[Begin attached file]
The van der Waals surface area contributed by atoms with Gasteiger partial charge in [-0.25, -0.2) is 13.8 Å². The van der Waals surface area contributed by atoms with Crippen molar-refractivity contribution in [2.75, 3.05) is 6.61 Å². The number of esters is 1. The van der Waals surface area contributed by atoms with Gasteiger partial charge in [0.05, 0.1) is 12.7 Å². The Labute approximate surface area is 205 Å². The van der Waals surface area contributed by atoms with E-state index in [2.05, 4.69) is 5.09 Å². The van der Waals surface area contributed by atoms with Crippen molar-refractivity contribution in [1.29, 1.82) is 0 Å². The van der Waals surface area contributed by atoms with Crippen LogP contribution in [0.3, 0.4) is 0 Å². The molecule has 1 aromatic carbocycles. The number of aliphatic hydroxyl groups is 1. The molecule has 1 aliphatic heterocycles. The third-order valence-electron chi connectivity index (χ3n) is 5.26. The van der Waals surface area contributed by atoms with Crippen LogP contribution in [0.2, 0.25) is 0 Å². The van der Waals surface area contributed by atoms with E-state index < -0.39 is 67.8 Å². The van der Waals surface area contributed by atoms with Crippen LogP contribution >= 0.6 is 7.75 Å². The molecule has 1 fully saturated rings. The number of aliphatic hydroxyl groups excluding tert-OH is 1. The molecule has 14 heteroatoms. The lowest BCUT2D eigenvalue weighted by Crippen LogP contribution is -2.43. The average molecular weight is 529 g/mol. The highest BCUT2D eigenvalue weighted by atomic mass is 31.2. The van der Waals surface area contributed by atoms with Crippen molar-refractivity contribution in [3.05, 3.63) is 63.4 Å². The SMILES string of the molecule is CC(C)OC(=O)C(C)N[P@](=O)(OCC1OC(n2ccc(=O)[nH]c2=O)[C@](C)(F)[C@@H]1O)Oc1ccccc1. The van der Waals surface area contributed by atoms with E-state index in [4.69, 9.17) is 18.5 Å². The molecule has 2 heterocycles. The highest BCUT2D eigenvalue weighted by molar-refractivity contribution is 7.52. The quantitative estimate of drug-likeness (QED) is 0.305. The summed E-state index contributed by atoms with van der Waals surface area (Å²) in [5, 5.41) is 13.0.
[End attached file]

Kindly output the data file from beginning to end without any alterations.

The van der Waals surface area contributed by atoms with Gasteiger partial charge in [-0.25, -0.2) is 13.8 Å². The van der Waals surface area contributed by atoms with Crippen molar-refractivity contribution in [2.75, 3.05) is 6.61 Å². The number of esters is 1. The van der Waals surface area contributed by atoms with Gasteiger partial charge in [0.05, 0.1) is 12.7 Å². The Labute approximate surface area is 205 Å². The van der Waals surface area contributed by atoms with E-state index in [2.05, 4.69) is 5.09 Å². The van der Waals surface area contributed by atoms with Crippen molar-refractivity contribution in [1.29, 1.82) is 0 Å². The van der Waals surface area contributed by atoms with Crippen LogP contribution in [0.3, 0.4) is 0 Å². The molecule has 1 aromatic carbocycles. The number of aliphatic hydroxyl groups is 1. The molecule has 1 aliphatic heterocycles. The third-order valence-electron chi connectivity index (χ3n) is 5.26. The van der Waals surface area contributed by atoms with Crippen LogP contribution in [0.2, 0.25) is 0 Å². The van der Waals surface area contributed by atoms with E-state index < -0.39 is 67.8 Å². The van der Waals surface area contributed by atoms with Crippen LogP contribution >= 0.6 is 7.75 Å². The molecule has 1 fully saturated rings. The number of aliphatic hydroxyl groups excluding tert-OH is 1. The molecule has 14 heteroatoms. The lowest BCUT2D eigenvalue weighted by Crippen LogP contribution is -2.43. The average molecular weight is 529 g/mol. The highest BCUT2D eigenvalue weighted by atomic mass is 31.2. The van der Waals surface area contributed by atoms with Crippen molar-refractivity contribution in [3.05, 3.63) is 63.4 Å². The SMILES string of the molecule is CC(C)OC(=O)C(C)N[P@](=O)(OCC1OC(n2ccc(=O)[nH]c2=O)[C@](C)(F)[C@@H]1O)Oc1ccccc1. The van der Waals surface area contributed by atoms with E-state index in [4.69, 9.17) is 18.5 Å². The molecule has 2 heterocycles. The highest BCUT2D eigenvalue weighted by molar-refractivity contribution is 7.52. The quantitative estimate of drug-likeness (QED) is 0.305. The summed E-state index contributed by atoms with van der Waals surface area (Å²) in [5, 5.41) is 13.0.